Field Notes: The aftermath of a grain explosion | KBIA

Field Notes: The aftermath of a grain explosion

Mar 29, 2013

This is the latest installment of Harvest Public Media’s Field Notes, in which reporters talk to newsmakers and experts about important issues related to food production.

Who knew storing grain could be so dangerous?

That’s what we’ve been finding out this week, thanks to a special series by NPR’s Howard Berkes and the Center for Public Integrity, as well as a series published on and in the Kansas City Star by Pulitzer-prize-winning reporter Mike McGraw and our own Jeremy Bernfeld.

Our report, “When grain elevators explode,” details the aftermath of the tragic 2011 explosion of a grain elevator in Atchison, Kan., which killed six workers. The NPR series, Buried In Grain, examines the danger and weak regulatory response of entrapments in grain bins, a persistent problem in farm country.

In both series we heard moving accounts of parents struggling with the loss of their sons. In the case of the Atchison explosion, Bernfeld said, the town is still recovering.

“Six community members died and there were others that were injured so I think the town is still healing from that,” Bernfeld said. “But, also, the explosion literally shook the town. People who lives miles away could feel the blast and everyone I spoke to remembers exactly where they were when the grain elevator exploded.”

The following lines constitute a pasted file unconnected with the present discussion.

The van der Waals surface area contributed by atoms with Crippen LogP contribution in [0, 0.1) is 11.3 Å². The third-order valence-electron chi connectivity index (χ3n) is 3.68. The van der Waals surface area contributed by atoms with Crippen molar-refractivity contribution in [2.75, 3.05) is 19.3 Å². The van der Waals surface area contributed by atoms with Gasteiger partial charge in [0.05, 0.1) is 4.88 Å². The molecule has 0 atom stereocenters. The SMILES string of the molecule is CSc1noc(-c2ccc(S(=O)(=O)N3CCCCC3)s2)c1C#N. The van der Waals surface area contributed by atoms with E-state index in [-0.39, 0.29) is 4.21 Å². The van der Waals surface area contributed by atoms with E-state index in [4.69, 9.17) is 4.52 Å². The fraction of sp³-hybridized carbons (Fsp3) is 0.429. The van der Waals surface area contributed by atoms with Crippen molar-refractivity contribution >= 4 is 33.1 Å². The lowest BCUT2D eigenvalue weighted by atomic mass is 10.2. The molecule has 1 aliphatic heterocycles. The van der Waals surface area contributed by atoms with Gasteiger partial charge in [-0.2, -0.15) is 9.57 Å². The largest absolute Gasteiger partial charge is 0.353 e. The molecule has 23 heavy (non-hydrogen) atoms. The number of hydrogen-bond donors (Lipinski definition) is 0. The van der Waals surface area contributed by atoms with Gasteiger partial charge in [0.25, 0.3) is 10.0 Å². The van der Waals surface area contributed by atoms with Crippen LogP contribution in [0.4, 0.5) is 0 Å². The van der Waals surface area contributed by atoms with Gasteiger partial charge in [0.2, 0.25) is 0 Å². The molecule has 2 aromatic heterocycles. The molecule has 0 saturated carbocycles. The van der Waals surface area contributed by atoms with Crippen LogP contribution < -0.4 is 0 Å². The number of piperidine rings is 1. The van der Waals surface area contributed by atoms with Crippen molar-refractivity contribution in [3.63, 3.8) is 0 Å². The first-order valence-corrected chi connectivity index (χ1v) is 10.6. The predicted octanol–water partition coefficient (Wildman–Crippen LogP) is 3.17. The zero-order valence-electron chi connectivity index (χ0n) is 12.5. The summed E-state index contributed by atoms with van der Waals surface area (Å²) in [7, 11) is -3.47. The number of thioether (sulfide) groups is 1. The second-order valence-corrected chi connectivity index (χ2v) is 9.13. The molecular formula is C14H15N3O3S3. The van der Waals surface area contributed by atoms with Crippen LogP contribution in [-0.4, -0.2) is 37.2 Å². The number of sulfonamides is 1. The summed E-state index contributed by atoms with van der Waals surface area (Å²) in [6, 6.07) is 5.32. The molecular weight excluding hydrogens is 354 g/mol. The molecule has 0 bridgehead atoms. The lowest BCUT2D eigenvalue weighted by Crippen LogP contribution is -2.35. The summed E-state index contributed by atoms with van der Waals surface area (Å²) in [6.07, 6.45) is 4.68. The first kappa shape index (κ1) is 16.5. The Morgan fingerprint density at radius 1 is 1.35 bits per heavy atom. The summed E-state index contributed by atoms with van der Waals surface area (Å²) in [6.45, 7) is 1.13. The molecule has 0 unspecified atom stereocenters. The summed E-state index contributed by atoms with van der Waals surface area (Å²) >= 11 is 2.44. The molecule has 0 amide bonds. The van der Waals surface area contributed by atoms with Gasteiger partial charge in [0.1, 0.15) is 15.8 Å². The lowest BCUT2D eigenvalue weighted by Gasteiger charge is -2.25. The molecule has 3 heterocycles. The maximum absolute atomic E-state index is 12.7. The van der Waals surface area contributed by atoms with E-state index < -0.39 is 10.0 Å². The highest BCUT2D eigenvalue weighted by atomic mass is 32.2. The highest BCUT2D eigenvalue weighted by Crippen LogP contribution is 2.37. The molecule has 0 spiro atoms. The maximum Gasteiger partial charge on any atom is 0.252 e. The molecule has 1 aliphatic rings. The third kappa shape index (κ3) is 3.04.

The company maintains the explosion was a tragic accident. But federal regulators say the company didn’t properly protect workers and, according McGraw, referred the case to the U.S. Attorney in Kansas for possible criminal prosecution. Criminal prosecutions in grain industry deaths are rare and some of the victims’ families are pushing for prosecutors to press the case as a statement to the grain industry.  

The dust that accumulates when storing vast amounts of grain is extremely dangerous – it can be six times more explosive than gunpowder, Bernfeld said. And just one spark can cause a massive explosion.

“I didn’t realize how common these grain explosions were,” Bernfeld said. “Certainly, there are thousands of (grain elevators) operating (safely) nationwide every day, but there are still 7 grain explosions a year on average – 7-8 on average over the last decade – even after making huge advancements in safety and technology. Any one of them could result in fatalities or massive fatalities.”

To see a video about the explosion, click here.